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Acetabular labral tear complicating idiopathic osteonecrosis of the femoral head treated by labral repair with hip arthroscopy: a case report

  • Hiroyuki Izumida1,
  • Arihiko Kanaji1Email author,
  • Toru Nishiwaki1,
  • Hidenori Shimizu1,
  • Atsuhiro Fujie1,
  • Toshimi Tando1,
  • Yoshiaki Toyama1 and
  • Yasunori Suda1
Journal of Medical Case Reports20148:372

https://doi.org/10.1186/1752-1947-8-372

Received: 15 July 2014

Accepted: 9 September 2014

Published: 18 November 2014

Abstract

Introduction

It has been well documented that labral tear is frequently associated with femoroacetabular impingement and dysplasia of the hip; however, there have been few reported cases of labral tear associated with idiopathic osteonecrosis of the hip. Here we report the case of a patient with labral tear associated with idiopathic osteonecrosis of the femoral head who was treated by hip arthroscopy, with a favorable short-term outcome.

Case presentation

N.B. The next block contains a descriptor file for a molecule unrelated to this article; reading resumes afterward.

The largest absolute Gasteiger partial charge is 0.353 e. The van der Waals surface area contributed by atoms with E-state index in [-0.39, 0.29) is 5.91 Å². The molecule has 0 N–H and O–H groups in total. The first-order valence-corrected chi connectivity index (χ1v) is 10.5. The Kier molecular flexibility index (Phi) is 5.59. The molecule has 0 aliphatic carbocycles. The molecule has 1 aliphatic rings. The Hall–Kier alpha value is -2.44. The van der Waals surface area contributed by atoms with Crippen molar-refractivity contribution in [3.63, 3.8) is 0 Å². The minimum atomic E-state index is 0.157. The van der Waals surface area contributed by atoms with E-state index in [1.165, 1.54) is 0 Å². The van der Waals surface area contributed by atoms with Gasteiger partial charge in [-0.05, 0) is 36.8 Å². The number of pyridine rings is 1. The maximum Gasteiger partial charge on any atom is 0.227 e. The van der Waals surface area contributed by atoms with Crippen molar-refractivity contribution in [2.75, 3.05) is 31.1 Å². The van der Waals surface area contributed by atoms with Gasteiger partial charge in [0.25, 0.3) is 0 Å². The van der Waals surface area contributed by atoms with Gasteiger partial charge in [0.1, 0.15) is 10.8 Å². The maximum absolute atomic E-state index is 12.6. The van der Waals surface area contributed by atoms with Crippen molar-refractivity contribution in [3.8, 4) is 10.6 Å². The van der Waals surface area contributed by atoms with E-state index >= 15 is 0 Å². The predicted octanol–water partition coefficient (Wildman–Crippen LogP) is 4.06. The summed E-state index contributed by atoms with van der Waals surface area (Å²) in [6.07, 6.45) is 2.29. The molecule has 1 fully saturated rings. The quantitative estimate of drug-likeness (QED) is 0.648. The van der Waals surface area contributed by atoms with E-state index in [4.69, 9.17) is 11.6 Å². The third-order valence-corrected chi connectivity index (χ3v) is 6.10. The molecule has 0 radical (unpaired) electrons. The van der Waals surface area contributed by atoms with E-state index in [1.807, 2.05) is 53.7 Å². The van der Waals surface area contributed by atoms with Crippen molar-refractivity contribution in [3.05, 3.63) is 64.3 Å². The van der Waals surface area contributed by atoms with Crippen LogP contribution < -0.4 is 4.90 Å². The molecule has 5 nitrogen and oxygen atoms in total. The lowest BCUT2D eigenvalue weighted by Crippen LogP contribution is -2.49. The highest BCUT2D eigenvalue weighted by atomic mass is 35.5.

Under the diagnosis of systemic lupus erythematosus, a 28-year-old Japanese woman was treated with the oral administration of steroid in 2007. A year after the treatment, she developed right hip joint pain and was diagnosed with idiopathic osteonecrosis of the femoral head at our institution. In November of 2011, she revisited our hospital when her right hip joint pain exacerbated and she became unable to walk. On the visit, the anterior impingement sign and Patrick test were positive. Radiography and magnetic resonance imaging in 2011 demonstrated neither spreading of the osteonecrosis area nor collapse of the femoral head in the right joint; however, magnetic resonance imaging showed a high-intensity area in the articular labrum in a T2-weighted image, leading to a diagnosis of labral tear. She underwent labral repair with hip arthroscopy in August of 2012. Now, 1 year after surgery, she does not feel any pain during walking and her modified Harris hip score has improved from 20 prior to surgery to 85.